I think the victims of crime are better placed to truly understand the outpouring of rage which has followed the conviction of Norfolk farmer, Tony Martin, for murder.

In the past 12 months, we have personally had 3 robberies. First, my husbandís car, then a few months later a valuable collection of tools from the garage and more recently the theft of our front doorbell, an antique brass affair.
Now I realise these are not exactly the crimes of the century and I am grateful that no one was hurt, but if I ever catch one of these toe-rags in action, I will not hesitate to hit out with the frying pan or nearest available heavy object!

I didnít attend the ĎTony Martiní trial, I didnít hear the evidence, but since we live in a democracy I have to trust the judgement of 12 of his peers, the jury.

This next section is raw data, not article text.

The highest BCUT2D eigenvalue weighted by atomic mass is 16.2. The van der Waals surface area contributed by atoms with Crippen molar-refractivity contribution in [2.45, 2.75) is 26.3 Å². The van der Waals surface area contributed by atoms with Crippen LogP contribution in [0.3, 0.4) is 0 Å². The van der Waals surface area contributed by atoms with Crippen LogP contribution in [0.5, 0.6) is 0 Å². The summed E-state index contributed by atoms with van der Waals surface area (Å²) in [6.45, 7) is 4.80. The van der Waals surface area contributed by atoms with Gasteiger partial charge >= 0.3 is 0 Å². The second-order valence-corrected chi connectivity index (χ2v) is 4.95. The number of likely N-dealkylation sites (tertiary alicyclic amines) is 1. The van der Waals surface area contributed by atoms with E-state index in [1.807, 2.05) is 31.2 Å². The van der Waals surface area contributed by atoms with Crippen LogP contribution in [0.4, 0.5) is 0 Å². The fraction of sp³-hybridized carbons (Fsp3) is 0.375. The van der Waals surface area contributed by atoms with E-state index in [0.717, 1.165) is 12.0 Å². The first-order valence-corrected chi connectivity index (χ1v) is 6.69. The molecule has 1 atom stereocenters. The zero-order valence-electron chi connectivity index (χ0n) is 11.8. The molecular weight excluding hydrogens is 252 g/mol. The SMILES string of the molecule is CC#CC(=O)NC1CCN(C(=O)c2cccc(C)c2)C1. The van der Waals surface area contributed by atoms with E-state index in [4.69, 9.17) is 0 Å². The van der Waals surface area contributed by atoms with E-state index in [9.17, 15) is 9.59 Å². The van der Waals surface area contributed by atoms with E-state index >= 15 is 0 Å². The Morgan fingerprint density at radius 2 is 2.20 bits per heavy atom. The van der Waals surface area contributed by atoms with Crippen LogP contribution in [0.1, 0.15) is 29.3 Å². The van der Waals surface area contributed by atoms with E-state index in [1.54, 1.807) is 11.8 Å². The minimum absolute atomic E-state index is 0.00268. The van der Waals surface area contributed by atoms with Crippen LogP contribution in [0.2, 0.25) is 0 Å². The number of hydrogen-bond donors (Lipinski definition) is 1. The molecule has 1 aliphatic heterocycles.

They voted 10 Ė 2 to say that Martin used unreasonable force against the low life that invaded his home and found him guilty of murder. Iím prepared to accept the verdict but what is very, very wrong is the sentence. In the circumstances the Judge had no option, under the law of the land, than to hand out a life sentence and this is a Ďbad thingí. Unfortunately in this country we have a system of jurisprudence, which says that a householder who goes over the top in protecting his property against a burglar is in exactly the same category as one of the Kray brothers or the Yorkshire Ripper! This is madness not justice.

When capital punishment was abolished in 1969, politicians, against the advice of the judiciary, insisted that in itís place we must have mandatory life sentences and thus we find ourselves in this ludicrous situation.

There is no point in the newspapers whipping the nation into a frenzy or William Hague jumping on the bandwagon; the law is an ass and it is up to the politicians to change it. Once again it seems that the lunatics are in charge of the asylum.

Besom